Veletsianos Conclusion: “Emerging Technologies in Distance Education”

This post is about the Conclusion in the Veletsianos (ed.) book.

The first thing George Veletsianos talks about in his conclusion to “Emerging Technologies in Distance Education” is that the authors did not focus on technology for its own sake but instead focused on “educational research and practice based on the notion that powerful learning experiences are social, immersive, engaging, and participatory… and lend themselves well to being enhanced through emerging technologies.” (p. 318)

A second topic addressed involves the open access nature of the book and the willingness of authors to be part of this process. Related to this (and just published yesterday) is an interesting blog post from Paul Stacey in response to the 2011 change to Canadian licensing agreements. His posting is titled Access Copyright’s Royalty Demands Spark Interest in OER.

Stacey’s post speaks for itself and includes links to some important background.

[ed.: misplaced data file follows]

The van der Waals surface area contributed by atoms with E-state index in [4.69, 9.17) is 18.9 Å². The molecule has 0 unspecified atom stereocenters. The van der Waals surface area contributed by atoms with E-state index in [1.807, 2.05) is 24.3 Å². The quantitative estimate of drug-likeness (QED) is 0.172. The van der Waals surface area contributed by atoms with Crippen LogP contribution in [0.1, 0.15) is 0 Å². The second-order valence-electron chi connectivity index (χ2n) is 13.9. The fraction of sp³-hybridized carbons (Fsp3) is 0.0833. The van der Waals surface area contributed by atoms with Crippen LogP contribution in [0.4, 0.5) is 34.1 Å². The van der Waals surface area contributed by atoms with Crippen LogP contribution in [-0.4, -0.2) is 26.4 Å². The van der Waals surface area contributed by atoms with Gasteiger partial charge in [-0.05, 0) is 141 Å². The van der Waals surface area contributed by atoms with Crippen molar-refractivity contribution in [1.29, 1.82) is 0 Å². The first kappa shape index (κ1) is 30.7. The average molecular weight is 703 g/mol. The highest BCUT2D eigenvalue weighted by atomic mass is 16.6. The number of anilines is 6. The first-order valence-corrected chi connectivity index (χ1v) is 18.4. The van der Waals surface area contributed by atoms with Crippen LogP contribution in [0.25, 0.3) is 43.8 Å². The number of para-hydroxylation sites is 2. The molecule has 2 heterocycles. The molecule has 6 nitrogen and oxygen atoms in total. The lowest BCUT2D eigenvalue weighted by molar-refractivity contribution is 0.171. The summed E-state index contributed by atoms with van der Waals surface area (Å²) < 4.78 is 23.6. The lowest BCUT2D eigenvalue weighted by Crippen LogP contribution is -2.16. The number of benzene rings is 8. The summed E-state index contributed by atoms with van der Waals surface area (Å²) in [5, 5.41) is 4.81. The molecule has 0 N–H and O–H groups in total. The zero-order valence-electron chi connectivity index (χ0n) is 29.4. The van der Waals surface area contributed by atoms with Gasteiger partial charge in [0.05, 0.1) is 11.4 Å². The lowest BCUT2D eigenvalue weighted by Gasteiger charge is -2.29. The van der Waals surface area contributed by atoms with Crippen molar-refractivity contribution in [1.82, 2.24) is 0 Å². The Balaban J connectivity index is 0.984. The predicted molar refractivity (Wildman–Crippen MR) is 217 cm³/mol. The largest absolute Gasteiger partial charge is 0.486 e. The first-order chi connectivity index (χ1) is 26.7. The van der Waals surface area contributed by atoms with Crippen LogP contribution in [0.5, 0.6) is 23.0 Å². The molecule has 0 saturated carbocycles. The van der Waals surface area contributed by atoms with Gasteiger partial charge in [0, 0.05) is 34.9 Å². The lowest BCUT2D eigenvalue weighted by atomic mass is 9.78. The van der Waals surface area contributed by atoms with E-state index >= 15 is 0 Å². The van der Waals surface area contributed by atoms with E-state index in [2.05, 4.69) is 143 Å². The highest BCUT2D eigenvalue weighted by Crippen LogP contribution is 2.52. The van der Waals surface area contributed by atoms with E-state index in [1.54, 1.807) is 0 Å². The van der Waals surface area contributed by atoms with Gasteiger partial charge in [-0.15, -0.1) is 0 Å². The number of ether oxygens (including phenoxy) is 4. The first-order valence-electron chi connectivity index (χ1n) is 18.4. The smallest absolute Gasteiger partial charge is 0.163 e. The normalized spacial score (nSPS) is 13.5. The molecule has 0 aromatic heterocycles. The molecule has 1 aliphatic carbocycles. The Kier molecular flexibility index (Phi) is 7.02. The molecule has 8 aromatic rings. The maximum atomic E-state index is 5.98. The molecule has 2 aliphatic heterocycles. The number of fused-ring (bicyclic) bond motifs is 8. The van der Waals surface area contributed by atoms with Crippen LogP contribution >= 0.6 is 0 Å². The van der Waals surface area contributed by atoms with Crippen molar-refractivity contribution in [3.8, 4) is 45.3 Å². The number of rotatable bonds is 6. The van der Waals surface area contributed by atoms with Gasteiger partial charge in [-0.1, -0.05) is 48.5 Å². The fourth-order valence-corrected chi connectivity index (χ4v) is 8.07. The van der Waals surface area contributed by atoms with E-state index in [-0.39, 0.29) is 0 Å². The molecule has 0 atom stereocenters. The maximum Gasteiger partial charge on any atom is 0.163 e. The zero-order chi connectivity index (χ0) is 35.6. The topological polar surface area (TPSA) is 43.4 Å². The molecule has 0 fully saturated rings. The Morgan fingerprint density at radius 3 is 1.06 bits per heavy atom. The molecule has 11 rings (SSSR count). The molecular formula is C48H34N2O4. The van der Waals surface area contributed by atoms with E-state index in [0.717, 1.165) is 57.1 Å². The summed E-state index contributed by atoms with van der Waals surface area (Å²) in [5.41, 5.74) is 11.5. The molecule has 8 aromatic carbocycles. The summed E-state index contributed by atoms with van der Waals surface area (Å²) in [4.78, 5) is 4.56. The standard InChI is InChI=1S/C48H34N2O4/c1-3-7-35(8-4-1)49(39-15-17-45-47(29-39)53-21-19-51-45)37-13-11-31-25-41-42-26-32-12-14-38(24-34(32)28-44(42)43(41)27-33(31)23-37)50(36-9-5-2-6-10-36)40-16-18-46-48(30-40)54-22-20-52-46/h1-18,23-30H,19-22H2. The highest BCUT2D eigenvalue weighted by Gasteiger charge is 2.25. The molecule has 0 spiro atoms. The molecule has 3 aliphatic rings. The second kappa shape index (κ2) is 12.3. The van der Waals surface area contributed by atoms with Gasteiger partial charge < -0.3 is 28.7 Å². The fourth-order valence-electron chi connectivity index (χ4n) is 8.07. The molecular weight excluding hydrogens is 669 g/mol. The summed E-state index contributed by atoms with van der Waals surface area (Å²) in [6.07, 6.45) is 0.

Finally, Veletsianos describes areas of interest worthy of research attention and it’s interesting to consider how in this fast-moving environment, some things already appear to be shifting. veletsianos talks about a multidisciplinary approach and speaks of the rise of participatory web and its relationship to emerging technologies and pedagogies. Perhaps we haven’t quite seen an ‘educational’ parallel to WikiLeaks — but participatory information and transparency seems to be in the air and is almost certainly having an impact on learning and research as well as compelling us to think differently about information and knowledge (See Clay Shirky’s blog post on this topic)

I would say that crowdsourcing and data visualization, things that I see as being made possible because of the participatory web, are also becoming increasingly important and will contribute to what and how we know (and learn) in very profound ways.

It took me longer than I expected to write about each chapter in this book and it has been a truly rewarding experience. I’m very happy to have been a part of it and I look forward to continuing to share the message.

And finally — thanks again to George for his work in pulling it all together!

This is from the “Elizabeth Tweets” series of chapter-by-chapter blog posts related to the new book “Emerging Technologies in Distance Education“, edited by George Veletsianos and published by Athabasca University Press (including a freely available e-book version).

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